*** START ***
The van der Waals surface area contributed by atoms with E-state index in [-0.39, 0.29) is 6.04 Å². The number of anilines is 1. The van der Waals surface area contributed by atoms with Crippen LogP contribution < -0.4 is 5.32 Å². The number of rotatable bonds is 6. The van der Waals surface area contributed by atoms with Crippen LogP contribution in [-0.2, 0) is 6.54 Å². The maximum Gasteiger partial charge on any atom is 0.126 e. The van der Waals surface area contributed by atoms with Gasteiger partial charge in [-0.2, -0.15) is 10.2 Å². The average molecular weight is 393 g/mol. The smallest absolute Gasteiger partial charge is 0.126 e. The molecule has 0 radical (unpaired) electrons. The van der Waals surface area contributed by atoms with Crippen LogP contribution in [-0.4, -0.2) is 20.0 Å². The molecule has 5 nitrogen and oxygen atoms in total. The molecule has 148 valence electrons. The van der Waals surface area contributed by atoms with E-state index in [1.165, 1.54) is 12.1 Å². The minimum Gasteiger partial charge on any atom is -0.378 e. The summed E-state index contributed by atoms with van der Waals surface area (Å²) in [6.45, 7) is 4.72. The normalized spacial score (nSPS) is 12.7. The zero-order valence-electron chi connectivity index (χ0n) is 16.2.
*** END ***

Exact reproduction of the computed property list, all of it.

The van der Waals surface area contributed by atoms with E-state index in [-0.39, 0.29) is 6.04 Å². The number of anilines is 1. The van der Waals surface area contributed by atoms with Crippen LogP contribution < -0.4 is 5.32 Å². The number of rotatable bonds is 6. The van der Waals surface area contributed by atoms with Crippen LogP contribution in [-0.2, 0) is 6.54 Å². The maximum Gasteiger partial charge on any atom is 0.126 e. The van der Waals surface area contributed by atoms with Gasteiger partial charge in [-0.2, -0.15) is 10.2 Å². The average molecular weight is 393 g/mol. The smallest absolute Gasteiger partial charge is 0.126 e. The molecule has 0 radical (unpaired) electrons. The van der Waals surface area contributed by atoms with Crippen LogP contribution in [-0.4, -0.2) is 20.0 Å². The molecule has 5 nitrogen and oxygen atoms in total. The molecule has 148 valence electrons. The van der Waals surface area contributed by atoms with E-state index in [1.165, 1.54) is 12.1 Å². The minimum Gasteiger partial charge on any atom is -0.378 e. The summed E-state index contributed by atoms with van der Waals surface area (Å²) in [6.45, 7) is 4.72. The normalized spacial score (nSPS) is 12.7. The zero-order valence-electron chi connectivity index (χ0n) is 16.2.